If you are interested in contributing to this initative, join the call next week or join the hackfest in February. More information on both of these coming soon.
Birds of a feather flock together..
Monday went with engagement BoF. I worked with Rosanna to finalize the annual report. Please help us proofread it! I have also started collecting information for the GNOME 3.30 release video. If you are a developer and you have exciting features for GNOME 3.30, please add them to the wiki. The sooner you do it, the happier I am.
Tuesday went by with the GUADEC BoF where we reflected on the conference as a whole and identified pain points and how we might improve them. Afterwards, glorious sandcastles were made at the Sandcastle BoF.
Wednesday morning I hosted the Developer Center BoF. It was a productive session where we identified what the developer experience currently consists of, the possible audiences, the variables coming into play, challenges, stakeholders who might be interested in its development and developers centers by other projects equally sized like GNOME. I’ll write a blog post summarizing the BoF soon.
In the afternoon me and Sam recorded audio in preparation for a possible Flatpak Release Video and Britt helped mastering it. I also helped the GUADEC Video Editing BoF with generating intros and outtros for this year’s GUADEC videos.
GUADEC is over and I am going home tomorrow. But there is a lot of stuff coming up in July for me. The GNOME annual report needs final review and publishing. We plan to have a developer center call in the by end of July (if you are interested in participating, please mark your availability here.) We also expect to make a Hackfest for the Developer Center after FOSDEM. And I have the GNOME release video and Flatpak release video on my to do list. GUADEC has been productive and I hope I can work on some of these projects in my free time (help is welcome!).
Thanks to the local team and all volunteers at GUADEC for a great conference!
Day 2 ended with a guided tour inside the Alcazaba of Almería.
Surprisingly, the castle tour featured an exciting belly dance and a bonus theater show starring GNOME’s legendary actors.
Day 3 had plenty of talks like the other days – but I decided to spent it working with Britt on the annual report.
Lastly, lightning talks took place by the end of the day, I spoke about my experience starting Open Source Aalborg (Download PDF Slideshow).
(all picture are CC-BY-SA 4.0, by me)
Yesterday ended with a cozy party at the beach with opportunity for swimming in the ocean and in ice cream. Today, GUADEC Registration and one conference room moved to a new building.
I volunteered as chair conference room all day and saw many exciting talks with many topics such as System76, GJS, Translation and testing.
We had breaks with tea, coffee and delicious eaties sponsored by Slimbook and Codethink.
GUADEC was also in today’s local newspaper – we finally made it to mass media folks!
The conference day ended off with GNOME’s Annual General Meeting which is a great opportunity to reflect on GNOME vision and the amazing progress we are making to achieve it.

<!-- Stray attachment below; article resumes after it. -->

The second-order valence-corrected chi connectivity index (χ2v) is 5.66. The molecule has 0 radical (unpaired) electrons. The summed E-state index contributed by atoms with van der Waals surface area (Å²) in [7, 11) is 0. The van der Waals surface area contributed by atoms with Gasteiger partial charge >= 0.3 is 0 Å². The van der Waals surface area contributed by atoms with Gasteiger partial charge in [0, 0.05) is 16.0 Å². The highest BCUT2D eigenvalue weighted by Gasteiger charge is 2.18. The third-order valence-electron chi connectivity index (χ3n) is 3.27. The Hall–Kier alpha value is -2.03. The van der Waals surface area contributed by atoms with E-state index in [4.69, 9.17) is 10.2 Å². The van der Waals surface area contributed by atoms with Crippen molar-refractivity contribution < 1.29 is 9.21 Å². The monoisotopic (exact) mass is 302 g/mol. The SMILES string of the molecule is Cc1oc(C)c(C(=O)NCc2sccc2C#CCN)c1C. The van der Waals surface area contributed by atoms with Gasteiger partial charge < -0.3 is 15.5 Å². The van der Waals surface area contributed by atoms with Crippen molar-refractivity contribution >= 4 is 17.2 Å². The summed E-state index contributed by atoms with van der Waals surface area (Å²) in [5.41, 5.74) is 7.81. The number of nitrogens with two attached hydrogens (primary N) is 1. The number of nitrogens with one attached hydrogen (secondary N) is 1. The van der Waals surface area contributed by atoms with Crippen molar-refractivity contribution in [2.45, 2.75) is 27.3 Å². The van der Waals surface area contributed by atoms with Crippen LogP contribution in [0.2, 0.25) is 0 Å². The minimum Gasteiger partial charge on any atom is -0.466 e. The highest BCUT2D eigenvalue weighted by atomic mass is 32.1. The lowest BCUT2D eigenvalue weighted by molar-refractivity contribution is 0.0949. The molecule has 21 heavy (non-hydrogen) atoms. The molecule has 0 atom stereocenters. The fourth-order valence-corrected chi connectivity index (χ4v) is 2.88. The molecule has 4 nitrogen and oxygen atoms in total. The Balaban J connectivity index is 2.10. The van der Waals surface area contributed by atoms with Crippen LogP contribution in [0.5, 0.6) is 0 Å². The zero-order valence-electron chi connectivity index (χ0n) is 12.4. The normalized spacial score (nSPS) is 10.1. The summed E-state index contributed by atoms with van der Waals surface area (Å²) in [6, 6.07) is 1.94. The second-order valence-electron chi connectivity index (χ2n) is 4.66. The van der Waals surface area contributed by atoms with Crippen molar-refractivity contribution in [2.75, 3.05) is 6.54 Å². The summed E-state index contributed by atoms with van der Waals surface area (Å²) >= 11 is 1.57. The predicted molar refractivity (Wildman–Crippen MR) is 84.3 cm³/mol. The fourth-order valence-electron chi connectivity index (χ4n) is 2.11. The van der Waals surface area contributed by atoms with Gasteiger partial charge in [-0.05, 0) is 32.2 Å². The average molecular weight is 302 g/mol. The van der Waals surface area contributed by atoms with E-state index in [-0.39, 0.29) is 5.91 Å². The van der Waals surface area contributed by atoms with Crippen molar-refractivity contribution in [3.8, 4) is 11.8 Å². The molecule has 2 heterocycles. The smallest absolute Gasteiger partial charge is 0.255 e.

(All pictures are CC-BY-SA 4.0 and taken by me)
At 8.30 i took off Thursday morning to start my journey to Almería. I took the plane to Madrid and had 1 hour to get hold of a taxi and reach a train taking me to Almería. There I was fortunate to meet Julian and Tobias who were hacking on Fractal and making mockups.
We arrived 10.30 in the evening at Civitas for pre-registration. I met up with my roommate Niclas, who is also from Open Source Aalborg (Denmark) like myself. The day after started with tomato spread on bread.
Everyone gathered to get with the bus and we arrived to the university.
GUADEC was kicked off in a big hall with Nuritzi, the GNOME Foundation president on stage.
After watching a couple of talks I had volunteered for the infodesk and helped giving attendees lunch tickets.
Of course, I also brought the socks and the GUADEC team had this year’s GUADEC t-shirts for sale.
This wraps up todays’ events for me. I’ve already managed to chat with many GNOMEies again and I’m looking very forward to the next days!
(All pictures are CC-BY-SA 4.0 by me).
Now that my master’s thesis is over, I finally have time to make some noise in here again!
GUADEC is coming up and I’m super excited for it! My hand luggage will be packed with socks and I plan on becoming a red shirt again this year, as is tradition. I can recommend volunteering to anyone who has tried attending GUADEC before, it is an excellent way to get to know some fellow conference attendees.
This GUADEC I also plan helping with the newcomer initiatives, very possibly including a newcomer workshop. I have also volunteered to help making intros and outtros for the recorded talks.
The Engagement team delivers an annual report every year and this year it will cover what happened from October 2016 to September 2017. I have volunteered to do the layout and you can follow it’s progress in the Annual Report 2017 Finalization Gitlab issue. Any help on fixing the last few TODO items in there would be appreciated!
Release Video for GNOME 3.30
GNOME 3.30 is scheduled to release on the 5th September 2018. With GUADEC coming up I want to shift focus onto the release video and collect as much information about new features as possible while I have the opportunity to talk to our awesome GNOME developers face-to-face.
If you could be interested in helping me prepare the 3.30 release video, please follow this gitlab issue for updates. I will continuously update the issue as I and others make progress. With this issue, I hope it is easier for everyone to track the release video development and participate! Let me know if you are interested in helping. Thanks!